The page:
28 Texas Groups Urge Rep. Hurd to Vote No on Health Care Repeal

For Immediate Release
Contact:  Peter Clark, [email protected]

AUSTIN – Twenty-eight Texas organizations sent the following letter to Congressman Will Hurd last night urging him to vote no on the health care repeal bill currently under consideration in the U.S. Congress. According to media reports, the House of Representatives may vote on the bill this week. The vote is expected to be close.

Rep. Hurd, whose district stretches from San Antonio to El Paso and along the Texas-Mexico border, has not stated his position on the bill and is considered one of the “swing votes” that could decide the outcome.

The text of the letter is below:

May 1, 2017

Representative Will Hurd
U.S. House of Representatives
317 Cannon House Office Building
Washington, DC 20515

Dear Representative Hurd:

The 28 undersigned Texas organizations write to express our strong opposition to the revised American Health Care Act (AHCA) and urge you to vote against the bill.  Our organizations work on behalf of Texas children, families, patients, and consumers to ensure Texans have access to affordable health care.

As you know, the revised AHCA bill still includes harmful provisions that were in the original legislation introduced in March 2017. Those provisions would:

  • Leave 24 million more Americans uninsured;

  • Increase the cost of insurance for millions of Americans, particularly those over age 50, in rural areas, and/or on a tight budget; and

  • Cut Medicaid funding and protections for Texas children, pregnant women, seniors, and people with disabilities.

The new MacArthur amendment would also allow states to:

  • Strip protections for pre-existing conditions; and

  • Strip requirements for insurance companies to cover essential benefits such as maternity care, prescription drugs, and mental health care.

In your district alone, more than 300,000 people are estimated to have pre-existing conditions that would have resulted in denial had they tried to buy coverage in Texas’ pre-ACA individual insurance market. The revised bill would put at risk their access to affordable health care by once again allowing insurers to charge more--possibly much more--to some people with pre-existing conditions. The bill’s provisions for federal or state high-risk pools or reinsurance programs do not guarantee that there will be subsidies to make the higher-priced coverage affordable at all incomes, and the proposed funding falls short of what actuaries say would be needed.

In addition, an estimated 42,400* constituents in your district would lose their health coverage by 2026 under this bill.

Under this plan, Texas would receive less federal funding for providing health care to the low-income children, pregnant women, seniors, and people with disabilities who currently rely on Medicaid. These cuts will threaten already-low provider reimbursement rates and increase barriers to care in rural communities.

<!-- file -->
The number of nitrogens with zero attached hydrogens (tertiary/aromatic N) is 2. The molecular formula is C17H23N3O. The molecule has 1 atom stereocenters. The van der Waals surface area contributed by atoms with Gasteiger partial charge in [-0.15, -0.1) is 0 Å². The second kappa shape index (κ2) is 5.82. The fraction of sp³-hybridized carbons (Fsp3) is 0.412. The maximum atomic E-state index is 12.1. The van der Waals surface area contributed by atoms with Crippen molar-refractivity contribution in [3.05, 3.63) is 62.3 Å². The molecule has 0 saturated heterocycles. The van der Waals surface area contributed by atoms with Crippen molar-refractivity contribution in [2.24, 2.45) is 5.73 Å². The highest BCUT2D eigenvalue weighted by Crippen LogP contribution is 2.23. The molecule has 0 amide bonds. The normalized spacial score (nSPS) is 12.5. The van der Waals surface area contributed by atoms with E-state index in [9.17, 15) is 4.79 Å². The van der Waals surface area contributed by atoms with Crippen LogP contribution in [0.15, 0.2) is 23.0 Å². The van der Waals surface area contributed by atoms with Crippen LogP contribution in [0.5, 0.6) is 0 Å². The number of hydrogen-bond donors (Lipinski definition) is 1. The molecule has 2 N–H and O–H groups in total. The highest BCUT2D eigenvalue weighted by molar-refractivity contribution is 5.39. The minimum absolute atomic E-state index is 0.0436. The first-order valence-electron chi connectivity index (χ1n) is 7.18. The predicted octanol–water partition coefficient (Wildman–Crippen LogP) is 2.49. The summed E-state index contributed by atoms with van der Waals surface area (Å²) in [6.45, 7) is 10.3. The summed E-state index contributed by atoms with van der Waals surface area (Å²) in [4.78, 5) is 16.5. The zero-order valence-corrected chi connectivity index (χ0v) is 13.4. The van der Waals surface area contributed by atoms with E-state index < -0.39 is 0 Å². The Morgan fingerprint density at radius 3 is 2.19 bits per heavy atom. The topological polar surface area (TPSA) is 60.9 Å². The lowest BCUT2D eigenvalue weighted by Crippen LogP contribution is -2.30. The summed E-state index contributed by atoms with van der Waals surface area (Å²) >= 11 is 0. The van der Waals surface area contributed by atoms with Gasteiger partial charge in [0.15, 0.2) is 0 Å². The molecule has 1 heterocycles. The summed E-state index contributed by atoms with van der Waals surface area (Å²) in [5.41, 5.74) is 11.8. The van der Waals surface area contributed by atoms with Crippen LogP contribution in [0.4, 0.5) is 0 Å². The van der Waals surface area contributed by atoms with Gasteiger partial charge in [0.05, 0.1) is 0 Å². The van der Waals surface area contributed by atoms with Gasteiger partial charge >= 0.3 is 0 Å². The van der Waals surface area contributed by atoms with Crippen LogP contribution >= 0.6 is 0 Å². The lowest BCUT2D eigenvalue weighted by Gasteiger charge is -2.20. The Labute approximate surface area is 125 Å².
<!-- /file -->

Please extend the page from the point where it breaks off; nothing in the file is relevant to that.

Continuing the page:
We urge you to vote no on this bill because it would leave millions without coverage and would not make coverage more affordable. We ask you to vote no to help those who were previously uninsurable due to pre-existing conditions, and to prevent cuts to health care for Texas children, pregnant women, seniors, and people with disabilities.

We appreciate your consideration.


Bob Kafka
ADAPT of Texas

Dale Eastman
Chair of Advocacy and Government Relations
Alamo Breast Cancer Foundation

C. Tony Dunn, MD, FACOG
American Congress of Obstetricians and Gynecologists-District XI (Texas)

Gretchen Walton
Executive Director
Breast Health Collaborative of Texas

Anne Dunkelberg
Associate Director
Center for Public Policy Priorities

Patrick Bresette
Executive Director
Children's Defense Fund-Texas

Stacy E. Wilson, J.D.
Children’s Hospital Association of Texas

Fred Hines
President and CEO
Clarity Child Guidance Center

Dennis Borel
Executive Director
Coalition of Texans with Disabilities

Christina Buttler 
Navigator Project Manager and Grant Compliance Coordinator
Coastal Bend Center for Independent Living

Mary Faithfull
Executive Director
Disability Rights Texas

Celia Cole
Feeding Texas

Elaine Wiant 
League of Women Voters of Texas

Shannon Lucas
Regional Director of Advocacy & Government Affairs, South Central Region
March of Dimes

Greg Hansch
Public Policy Director
National Alliance on Mental Illness (NAMI) Texas

Miriam Nisenbaum
Executive Director
National Association of Social Workers/Texas Chapter

Simone Nichols-Segers
Government Relations Manager
National MS Society, Texas

Patty Ducayet
State Long-term Care Ombudsman
Office of the Texas State Long-term Care Ombudsman

Jackie Pontello, J.D.
Executive Director
One Voice Texas: A Collaborative for Health and Human Services

Cathy Cranston
Personal Attendant Coalition of Texas

Kimberly Carter, MD, FACOG
Texas Association of Obstetricians and Gynecologists

Jaime Estrada
Texas Doctors for Social Responsibility

Bee Moorhead
Executive Director
Texas Impact

Michelle Tremillo
Executive Director
Texas Organizing Project

Joyce Elizabeth Mauk, MD
Texas Pediatric Society

Stephanie Rubin
Texans Care for Children

Kyle Piccola
Chief Government and Community Relations Officer
The Arc of Texas

Maggie Jo Buchanan
Southern Director
Young Invincibles

* An updated analysis estimates that 74,700 people in Rep. Hurd's congressional district would lose coverage under the bill.